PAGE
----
Irish explorer Tim Severin will set sail in November from Oman aboard the replica of an early Arab trading vessel.
GV EXTERIOR Replica of Sinbad's ship on beach of Sur, Oman
SV Workmen putting final touches to ship (3 shots)
GV & SV Workmen putting up bunting on deck (2 shots)
GV Dancers and singers on boat in sea (2 shots)
SV Musicians near Sinbad's ship on shore (2 shots)
CU & GV Young girl watches and people keep dancing as chain on men lowers Sinbad's hip into water (3 shots)
GV Sohar moored in water (3 shots)
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Background: Irish explorer Tim Severin will set sail in November from Oman aboard the replica of an early Arab trading vessel. Tim Severin and his crew of historians and marine scientists will re-live the adventures of the legendary Sinbad and Sailor on an eight-month voyage to China. The expedition traces the ago-old sea route of the Arabs to the Orient. Their vessel, a wooden ship, held together only by coconut rope, will be guided on the 6,000 mile (10,000 kms) journey by the stars, in the manner of the early Arab deep sea navigators.
SYNOPSIS: The Sohar could have been Sinbad's ship. Built from wood hand-picked in the forests of India, the hull was painstakingly fashioned from hand-shaped planks laid edge to edge with tolerances of less than half a millimetre (1/64. inch).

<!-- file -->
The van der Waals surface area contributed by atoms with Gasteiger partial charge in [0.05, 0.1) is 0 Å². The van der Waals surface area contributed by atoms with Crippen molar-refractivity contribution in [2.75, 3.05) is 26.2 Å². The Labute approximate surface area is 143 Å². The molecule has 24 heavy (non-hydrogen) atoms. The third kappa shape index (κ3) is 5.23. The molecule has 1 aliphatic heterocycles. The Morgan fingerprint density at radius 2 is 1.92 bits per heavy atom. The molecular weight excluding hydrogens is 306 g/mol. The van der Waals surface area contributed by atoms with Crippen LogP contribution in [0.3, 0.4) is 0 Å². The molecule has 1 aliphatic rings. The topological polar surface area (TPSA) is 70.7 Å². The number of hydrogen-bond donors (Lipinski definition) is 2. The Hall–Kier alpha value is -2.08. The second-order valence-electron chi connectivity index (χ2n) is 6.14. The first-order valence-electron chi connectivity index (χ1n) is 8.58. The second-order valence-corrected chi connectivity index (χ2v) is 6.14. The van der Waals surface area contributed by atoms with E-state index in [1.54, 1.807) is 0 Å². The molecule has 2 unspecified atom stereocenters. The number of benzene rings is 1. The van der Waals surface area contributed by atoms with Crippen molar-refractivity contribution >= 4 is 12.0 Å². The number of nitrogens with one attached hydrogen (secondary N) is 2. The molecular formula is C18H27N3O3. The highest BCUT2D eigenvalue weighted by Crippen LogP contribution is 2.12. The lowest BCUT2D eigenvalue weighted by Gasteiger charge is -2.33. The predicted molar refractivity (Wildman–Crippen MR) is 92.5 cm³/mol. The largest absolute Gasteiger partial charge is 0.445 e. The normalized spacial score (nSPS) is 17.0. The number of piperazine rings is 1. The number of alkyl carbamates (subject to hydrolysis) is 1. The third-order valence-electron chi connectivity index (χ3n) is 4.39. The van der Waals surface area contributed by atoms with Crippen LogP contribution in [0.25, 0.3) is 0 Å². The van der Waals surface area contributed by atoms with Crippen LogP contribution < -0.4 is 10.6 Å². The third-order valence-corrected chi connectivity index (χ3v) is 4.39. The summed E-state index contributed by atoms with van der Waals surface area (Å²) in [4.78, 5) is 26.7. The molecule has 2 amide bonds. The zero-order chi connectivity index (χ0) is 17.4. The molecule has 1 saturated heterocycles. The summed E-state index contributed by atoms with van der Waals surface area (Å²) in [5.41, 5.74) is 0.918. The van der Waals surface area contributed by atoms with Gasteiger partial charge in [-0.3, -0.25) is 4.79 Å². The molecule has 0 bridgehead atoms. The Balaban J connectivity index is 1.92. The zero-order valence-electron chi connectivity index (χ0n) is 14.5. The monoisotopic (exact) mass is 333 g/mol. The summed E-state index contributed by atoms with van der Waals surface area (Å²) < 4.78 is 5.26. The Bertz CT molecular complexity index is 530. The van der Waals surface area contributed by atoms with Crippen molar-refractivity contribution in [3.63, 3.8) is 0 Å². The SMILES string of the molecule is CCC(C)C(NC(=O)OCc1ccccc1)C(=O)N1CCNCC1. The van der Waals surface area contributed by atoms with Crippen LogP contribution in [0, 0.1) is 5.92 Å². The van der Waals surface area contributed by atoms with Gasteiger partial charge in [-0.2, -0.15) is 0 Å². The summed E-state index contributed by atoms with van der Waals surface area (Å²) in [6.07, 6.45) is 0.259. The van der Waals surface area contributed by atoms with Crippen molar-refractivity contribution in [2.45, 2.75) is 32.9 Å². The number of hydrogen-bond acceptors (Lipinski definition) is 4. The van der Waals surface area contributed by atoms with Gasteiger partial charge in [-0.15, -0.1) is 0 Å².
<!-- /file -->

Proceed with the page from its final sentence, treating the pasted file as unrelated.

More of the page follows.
The Sohar was launched on Thursday (28 August) -- with a celebration. It's all part of the festivities surrounding Oman's tenth National Day (18 November), the date the expedition will set sail from Sur, near the ancient town of Sohar, where Sinbad was reputed to have lived.
Ship builders and traders throughout the ages have lived in Sur and for the launch, they turned musician. Everyone became involved in the Sinbad project, and each contributed his knowledge of the wisdom of the ancient Arab traders.
The Sohar was finally roped own the beach, like thousands of years before. There the vessel awaits the tide to take her out into the sea. Tim Severin and his crew will ride the monsoon winds along the coast of India, across the Bay of Bengal and finally from Singapore through the South China Sea to Hong Kong. They will navigate by ancient, charts, a chain of tablets strung on a cond and the wisdom of the old Arab astronomers. But until the tide rises and the sails billow, Sur and the shipbuilders keep celebrating.